According to Queeney
by Beryl Bainbridge
Carrol and Graf, 224 pages, $22.00
For a decade now the British writer Beryl Bainbridge has reshaped the historical novel according to a less-is-more agenda. Not for her the lavish spectacle or painstaking sociopolitical overview. Instead she leads her readers, with few guiding lights, toward some tight and often perilous corner of the past—a Crimean War battlefield (Master Georgie), the Titanic on its way down (Every Man for Himself)—as if to see how we'll fare there. Hers is a grisly vision, with death coming for her floundering, blinkered protagonists sooner rather than later. And yet there's something transcendent in the human struggles she depicts, which touch on both the farcical and the sublime.
According to Queeney is about Samuel Johnson in the last two decades of his life, and it shifts the ground from the physical extremes of war and shipwreck to a setting of urban flux and clamor. But the same circumstances obtain: death looms everywhere, and a whole life is to be given meaning—books written, a past revisited, a final romance consummated—before the moment of extinction arrives. The tone, as always with Bainbridge, is complex: a kind of visceral, biting tenderness or wily, anguished admiration, as Johnson and his objet d'amour, Hester Thrale (the latter encumbered with a living husband, a dying mother, and numerous ailing children), fumble toward an understanding of their feelings for and expectations of each other. Snapping those fumblings into focus is Hester's precocious daughter Queeney, whose jealous temper has a simultaneously sharpening and distorting effect on her insights.
The novel's intent is evident in both its title and its structure. Each chapter recounting events from Johnson's life is followed by Queeney's impatient replies, years later, to queries from a would-be chronicler of Johnson's London. And each reply twists or refutes some detail in the passages preceding it. Bainbridge slyly puts readers at the same disadvantage as her characters, who are rarely clued in to the full picture; and this very constriction of viewpoint is what immerses readers so hectically in the lives and era of the novel. The result: Bainbridge never has to tell you where you are, because, by her own oblique and canny means, she has taken you there already.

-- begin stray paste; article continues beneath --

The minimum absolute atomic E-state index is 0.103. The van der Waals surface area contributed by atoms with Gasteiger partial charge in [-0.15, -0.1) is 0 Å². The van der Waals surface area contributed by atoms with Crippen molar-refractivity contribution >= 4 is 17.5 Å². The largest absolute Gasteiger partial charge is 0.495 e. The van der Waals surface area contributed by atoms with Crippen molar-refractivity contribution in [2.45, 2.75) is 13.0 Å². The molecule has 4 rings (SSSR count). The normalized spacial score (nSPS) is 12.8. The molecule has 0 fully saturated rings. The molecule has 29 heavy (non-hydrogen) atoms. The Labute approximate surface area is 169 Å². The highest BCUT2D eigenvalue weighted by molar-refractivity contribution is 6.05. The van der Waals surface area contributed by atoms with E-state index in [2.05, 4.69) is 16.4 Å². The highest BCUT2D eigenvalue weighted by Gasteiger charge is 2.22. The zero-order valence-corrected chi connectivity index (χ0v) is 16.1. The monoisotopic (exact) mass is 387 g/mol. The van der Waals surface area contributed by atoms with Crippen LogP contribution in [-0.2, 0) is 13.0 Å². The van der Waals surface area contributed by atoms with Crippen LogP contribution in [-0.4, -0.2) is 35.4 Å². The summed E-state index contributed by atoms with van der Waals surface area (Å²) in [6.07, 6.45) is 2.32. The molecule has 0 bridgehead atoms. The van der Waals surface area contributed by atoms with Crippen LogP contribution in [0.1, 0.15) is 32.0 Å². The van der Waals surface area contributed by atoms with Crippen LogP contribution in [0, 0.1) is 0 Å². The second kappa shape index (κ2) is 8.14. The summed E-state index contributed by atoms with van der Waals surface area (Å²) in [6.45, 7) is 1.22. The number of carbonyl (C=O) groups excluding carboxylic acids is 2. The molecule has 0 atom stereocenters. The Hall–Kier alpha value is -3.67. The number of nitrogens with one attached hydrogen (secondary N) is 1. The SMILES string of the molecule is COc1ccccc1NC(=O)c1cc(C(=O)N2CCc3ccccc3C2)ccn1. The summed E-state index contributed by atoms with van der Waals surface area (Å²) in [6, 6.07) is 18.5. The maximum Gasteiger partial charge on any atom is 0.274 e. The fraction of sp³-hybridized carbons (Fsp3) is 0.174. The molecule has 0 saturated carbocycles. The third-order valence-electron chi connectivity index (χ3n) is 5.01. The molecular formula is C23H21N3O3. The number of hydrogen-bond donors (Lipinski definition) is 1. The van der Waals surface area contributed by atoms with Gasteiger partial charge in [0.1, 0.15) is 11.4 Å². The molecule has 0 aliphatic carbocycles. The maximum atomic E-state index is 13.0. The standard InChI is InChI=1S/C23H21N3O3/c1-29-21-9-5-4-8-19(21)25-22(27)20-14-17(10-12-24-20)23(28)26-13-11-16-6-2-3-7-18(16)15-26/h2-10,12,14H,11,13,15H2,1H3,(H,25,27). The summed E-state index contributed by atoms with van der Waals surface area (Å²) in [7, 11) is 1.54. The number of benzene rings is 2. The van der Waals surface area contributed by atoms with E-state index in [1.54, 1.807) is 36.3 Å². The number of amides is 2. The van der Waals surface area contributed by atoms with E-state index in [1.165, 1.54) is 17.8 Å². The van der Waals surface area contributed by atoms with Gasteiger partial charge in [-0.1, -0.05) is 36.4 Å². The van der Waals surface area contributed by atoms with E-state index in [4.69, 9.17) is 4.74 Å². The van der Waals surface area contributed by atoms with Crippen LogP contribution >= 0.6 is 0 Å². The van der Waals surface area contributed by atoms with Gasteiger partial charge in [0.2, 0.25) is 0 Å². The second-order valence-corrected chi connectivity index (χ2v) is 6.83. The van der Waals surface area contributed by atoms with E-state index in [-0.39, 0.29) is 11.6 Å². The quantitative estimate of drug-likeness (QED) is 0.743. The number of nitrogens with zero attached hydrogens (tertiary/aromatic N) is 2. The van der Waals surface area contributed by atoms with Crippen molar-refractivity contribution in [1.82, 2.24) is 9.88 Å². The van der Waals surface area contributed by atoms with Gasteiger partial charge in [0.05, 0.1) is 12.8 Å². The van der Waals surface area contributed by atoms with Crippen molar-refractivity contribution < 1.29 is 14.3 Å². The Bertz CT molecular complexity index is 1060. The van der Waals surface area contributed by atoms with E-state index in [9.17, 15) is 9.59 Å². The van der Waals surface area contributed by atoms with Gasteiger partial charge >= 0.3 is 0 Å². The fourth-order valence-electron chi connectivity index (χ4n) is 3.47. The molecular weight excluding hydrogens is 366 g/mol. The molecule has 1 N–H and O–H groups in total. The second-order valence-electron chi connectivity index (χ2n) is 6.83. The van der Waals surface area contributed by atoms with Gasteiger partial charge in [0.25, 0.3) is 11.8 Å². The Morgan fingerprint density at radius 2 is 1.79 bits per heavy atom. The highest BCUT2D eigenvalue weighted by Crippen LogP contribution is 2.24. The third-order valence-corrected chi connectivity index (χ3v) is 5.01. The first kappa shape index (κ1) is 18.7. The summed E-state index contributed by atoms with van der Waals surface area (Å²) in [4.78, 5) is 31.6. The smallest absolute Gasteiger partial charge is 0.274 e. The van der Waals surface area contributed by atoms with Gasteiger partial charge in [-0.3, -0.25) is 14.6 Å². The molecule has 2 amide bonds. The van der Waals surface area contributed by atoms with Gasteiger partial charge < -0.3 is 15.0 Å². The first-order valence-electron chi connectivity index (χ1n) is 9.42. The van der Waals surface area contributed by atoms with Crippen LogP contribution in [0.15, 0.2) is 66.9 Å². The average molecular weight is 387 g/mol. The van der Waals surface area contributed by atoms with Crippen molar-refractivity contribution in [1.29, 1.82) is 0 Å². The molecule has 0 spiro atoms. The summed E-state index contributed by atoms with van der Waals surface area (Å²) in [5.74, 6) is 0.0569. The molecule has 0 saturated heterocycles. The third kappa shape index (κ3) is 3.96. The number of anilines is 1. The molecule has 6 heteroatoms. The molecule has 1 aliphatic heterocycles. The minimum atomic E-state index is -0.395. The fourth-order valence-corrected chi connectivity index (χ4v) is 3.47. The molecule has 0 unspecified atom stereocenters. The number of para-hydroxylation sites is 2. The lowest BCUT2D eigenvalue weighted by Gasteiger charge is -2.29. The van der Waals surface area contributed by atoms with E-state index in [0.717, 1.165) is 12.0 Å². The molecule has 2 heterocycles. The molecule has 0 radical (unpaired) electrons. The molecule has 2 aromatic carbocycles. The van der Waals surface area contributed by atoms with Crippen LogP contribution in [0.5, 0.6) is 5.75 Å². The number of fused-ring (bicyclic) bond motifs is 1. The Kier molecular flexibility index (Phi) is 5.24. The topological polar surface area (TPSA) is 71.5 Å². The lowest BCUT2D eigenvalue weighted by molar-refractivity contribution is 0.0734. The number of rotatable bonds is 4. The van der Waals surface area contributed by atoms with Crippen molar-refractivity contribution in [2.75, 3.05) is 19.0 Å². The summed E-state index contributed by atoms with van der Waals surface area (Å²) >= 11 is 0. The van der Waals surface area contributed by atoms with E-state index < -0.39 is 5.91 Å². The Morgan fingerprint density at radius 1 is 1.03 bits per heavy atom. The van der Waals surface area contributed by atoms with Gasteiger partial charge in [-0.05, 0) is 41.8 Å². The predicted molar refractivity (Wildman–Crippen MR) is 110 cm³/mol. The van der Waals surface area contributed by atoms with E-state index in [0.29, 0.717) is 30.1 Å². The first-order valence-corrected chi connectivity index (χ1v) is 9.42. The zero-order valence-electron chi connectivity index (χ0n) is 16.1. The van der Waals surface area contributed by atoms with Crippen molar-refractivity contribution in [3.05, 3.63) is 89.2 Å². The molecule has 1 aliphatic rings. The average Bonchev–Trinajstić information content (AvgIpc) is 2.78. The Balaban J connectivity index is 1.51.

by Joan Didion
Knopf, 352 pages, $25.00
Not long after Joan Didion left southern California for New York, a Los Angeles writer compared her to a cut flower, severed from her roots. At the time, I thought that was just bitterness talking, but now I'm not so sure. In the thirteen years since Didion moved to Manhattan, her work has become flat, almost indifferent, disconnected from the world. The best essays in her collection After Henry (1992) are those dealing with Los Angeles; her novel The Last Thing He Wanted (1996) is as blank and mannered as a polished stone. It's as if Didion on the East Coast has retreated to a strangely insular landscape, devoid of interaction with daily life. Surely that's the case with Political Fictions, her fourth volume of essays, which, even while criticizing the American political process as "perilously remote from the electorate it was meant to represent," never overcomes its own profound disengagement.
There's a certain irony to this, and not just because Didion's remoteness mirrors the process she writes about. After all, Didion's main strength as a writer has always been her aloofness, her ability to stand back and comment on what she sees. In her best work—the essays of Slouching Towards Bethlehem (1968) and The White Album (1979), and the full-length nonfiction efforts Salvador (1983) and Miami (1987)—it is tempered by a participatory edge. Here participation tends to go by the wayside, replaced by a fuzzy ruminative quality most notable for its lack of nuance. American politics, Didion declares, is an industry, incestuous and self-involved. The issues that compel us are in no way organic but, rather, manufactured hot buttons, meant to mobilize an increasingly narrow range of swing voters, on whom electoral outcomes rely. Though it's difficult to deny the accuracy of such observations, they're hardly eye-opening in the manner Didion intends. Yet throughout Political Fictions she returns to these commonplaces as if they were revelations by which our understanding of politics might be transformed.
None of that might be so bad were there more reporting in these pages, more perspectives for Didion to navigate. The key failure of Political Fictions, though, is that except for "Insider Baseball" (which already appeared in After Henry) and "Eyes on the Prize," a deftly layered account of the 1992 Democratic Convention, it features virtually no reporting. Instead most of the essays function as extended book reviews, with Didion reacting to her material from the safety of a reader's chair. In "Newt Gingrich, Superstar" she laments the former speaker's influence through the filter of his books as opposed to his programs; in "Clinton Agonistes" she writes not of the journalistic frenzy that accompanied the Clinton-Lewinsky scandal but of how that frenzy was interpreted in, for example, the Columbia Journalism Review. If this were a starting point, a way of mapping out the territory, it could be useful—"History is context," Didion writes in "The West Wing of Oz." But in the end Political Fictions offers not history but historiography, which is a secondhand process at best.